The Cheriton Family’s Century in the Highlands

In September 2022 a memorial service was held at Highlands United Church for William Ross Cheriton, who passed away at age 101 in January 2022.  The passing of their father inspired his children to collaborate on a short article about the family’s happy connections to the Highlands.  The family lived for a number of years in the Mackenzie Residence at 6010 – 111 avenue.  A history of the Mackenzie Residence can be found in the HHS Edmonton Historical Walking Tour booklet.

We thank the Cheriton family for sharing their memories with our Highlands Historical Society members.

Sketch of Mackenzie Residence

The Cheriton Family’s Century in the Highlands
Written in 2022 by David Cheriton with contributions from siblings Glenn, Kyle and Lorna

The saga of the Smiths and Cheritons in the Highlands community of Edmonton, began with
young Kenneth Smith moving to Edmonton from England just before World War I. After serving
in the Canadian army as a medic in France, he brought his English sweetheart, Irene Micklem,
to Edmonton. He earned a Bachelor’s degree from the University of Alberta, taught school in
various parts of Alberta, then became a teacher at Edmonton’s Parkdale school. The Smiths
purchased a house in 1926 on 72nd Street near 114th Avenue. Unlike some neighbouring
houses, it was not built on former swampland, so they were spared the spring flooding.

The couple had three children, Kenneth, Muriel and Eric. The children attended Highlands
Junior High School in the 1930s. The Smiths had a strong presence at Highlands United
Church, where Irene taught Sunday school and Muriel sang in the choir. Kenneth excelled in
Electrical Engineering at the University of Alberta. Muriel, the second woman to graduate (in
1946) from engineering at the University of Alberta, moved to Toronto to work for Canadian
General Electric (CGE) where she met and married Ross Cheriton. Eric stayed in Edmonton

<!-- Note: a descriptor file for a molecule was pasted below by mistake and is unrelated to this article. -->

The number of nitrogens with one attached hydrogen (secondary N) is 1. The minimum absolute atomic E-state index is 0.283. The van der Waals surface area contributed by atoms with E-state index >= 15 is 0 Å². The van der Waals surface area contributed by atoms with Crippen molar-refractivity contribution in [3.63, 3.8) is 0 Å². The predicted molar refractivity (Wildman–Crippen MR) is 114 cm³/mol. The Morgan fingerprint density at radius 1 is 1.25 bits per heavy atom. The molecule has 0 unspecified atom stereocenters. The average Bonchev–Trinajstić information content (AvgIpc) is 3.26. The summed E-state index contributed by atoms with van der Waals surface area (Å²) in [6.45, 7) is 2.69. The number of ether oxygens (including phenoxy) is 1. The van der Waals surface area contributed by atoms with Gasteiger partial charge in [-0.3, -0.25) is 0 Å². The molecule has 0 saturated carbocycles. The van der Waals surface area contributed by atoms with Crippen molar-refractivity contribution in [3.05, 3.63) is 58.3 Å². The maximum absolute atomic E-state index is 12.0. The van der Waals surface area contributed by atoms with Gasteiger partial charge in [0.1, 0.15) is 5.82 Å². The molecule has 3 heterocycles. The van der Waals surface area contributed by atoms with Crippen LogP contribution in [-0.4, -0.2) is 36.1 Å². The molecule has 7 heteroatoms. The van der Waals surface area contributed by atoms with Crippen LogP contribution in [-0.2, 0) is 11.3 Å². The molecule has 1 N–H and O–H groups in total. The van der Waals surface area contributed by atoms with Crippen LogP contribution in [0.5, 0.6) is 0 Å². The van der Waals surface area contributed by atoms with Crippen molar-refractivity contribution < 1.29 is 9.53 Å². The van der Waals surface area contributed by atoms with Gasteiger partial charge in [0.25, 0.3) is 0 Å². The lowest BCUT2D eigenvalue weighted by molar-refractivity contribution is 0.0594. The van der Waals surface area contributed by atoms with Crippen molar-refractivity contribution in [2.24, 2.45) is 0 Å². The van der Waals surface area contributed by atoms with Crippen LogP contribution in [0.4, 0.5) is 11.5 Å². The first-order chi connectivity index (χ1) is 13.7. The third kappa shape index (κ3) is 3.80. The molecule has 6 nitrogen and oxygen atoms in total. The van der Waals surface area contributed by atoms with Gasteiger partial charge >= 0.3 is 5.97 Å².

and worked for Woodward’s Department Store, managing the camera department.

After Ross and Muriel lived in Saskatoon and Vancouver, in 1956 they moved back to
Edmonton and into the Highlands with their four (soon to be five) young children. They
purchased former Mayor Kenneth W. MacKenzie’s house at 6010 111th Avenue. Their children
attended Mount Royal Elementary School and Highlands United Church, where Ross taught a
Sunday school class and Irene (now Granny Smith) taught Grade 6 boys. The kids skated at the
Highlands Community Hall rink, played in the Highlands Park playground, and swam in the
Borden Park pool. Moving on to Highlands Junior High School and Eastglen Composite High
School, they were taught by Ms. Marion Gimby, who had been one of Muriel’s teachers.

With Ross’s office on Edmonton’s southside and children attending the University of Alberta, the
family moved from the Highlands to Belgravia to be closer to their centre of activities.

The Cheritons often visited Granny and Grandpa Smith at their house on 72nd Street. Glenn
and Lorna once made nitroglycerin in their chemistry lab in the basement and exploded it on
Grannie’s sidewalk. After Grandpa and Granny passed away, their house was expropriated and
demolished to make way for the new Capilano Freeway (now Wayne Gretzky Drive). But
Granny Smith’s kitchen counter is in Fort Edmonton, preserving a small part of the history of
early Edmonton. Irene Smith is also remembered with a stained glass window at Highlands
United Church for her long history of teaching Sunday school and other contributions to the
church community.

In the 1970s and 80s, the Cheriton children moved away to eastern Canada, the USA and
Japan, with two remaining in Alberta. Nevertheless, the Highlands remains dear to their hearts
for its wonderful schools, the close neighbourhood full of other children, and the adventures
exploring and tobogganing the North Saskatchewan riverbank.

Ross and Muriel established the Ross & Muriel Cheriton Distinguished Visitor Lecture at the
University of Alberta and the University of Saskatchewan Engineering Cheriton Lecture Fund.
In 1990, the City of Edmonton named Cheriton Crescent in southwest Edmonton in recognition
of Muriel’s pioneering role as an early woman engineering graduate and active Edmonton
community citizen.

At age 101 and a half, Ross passed away January 19, 2022 leaving 6 children, 18 grandchildren
and many great-grandchildren, a Saskatchewan farm boy who became an engineer, company
founder, forensic investigator as well as husband, father, grandfather and great-grandfather,.
On September 4 at 1pm, the extended family will gather at Highlands United Church for his
memorial, the place he requested for this occasion. His children do not now live in the Highlands
but will forever be from the Highlands. With Ross’s memorial, they close a chapter on the
Highlands yet treasure the memories.

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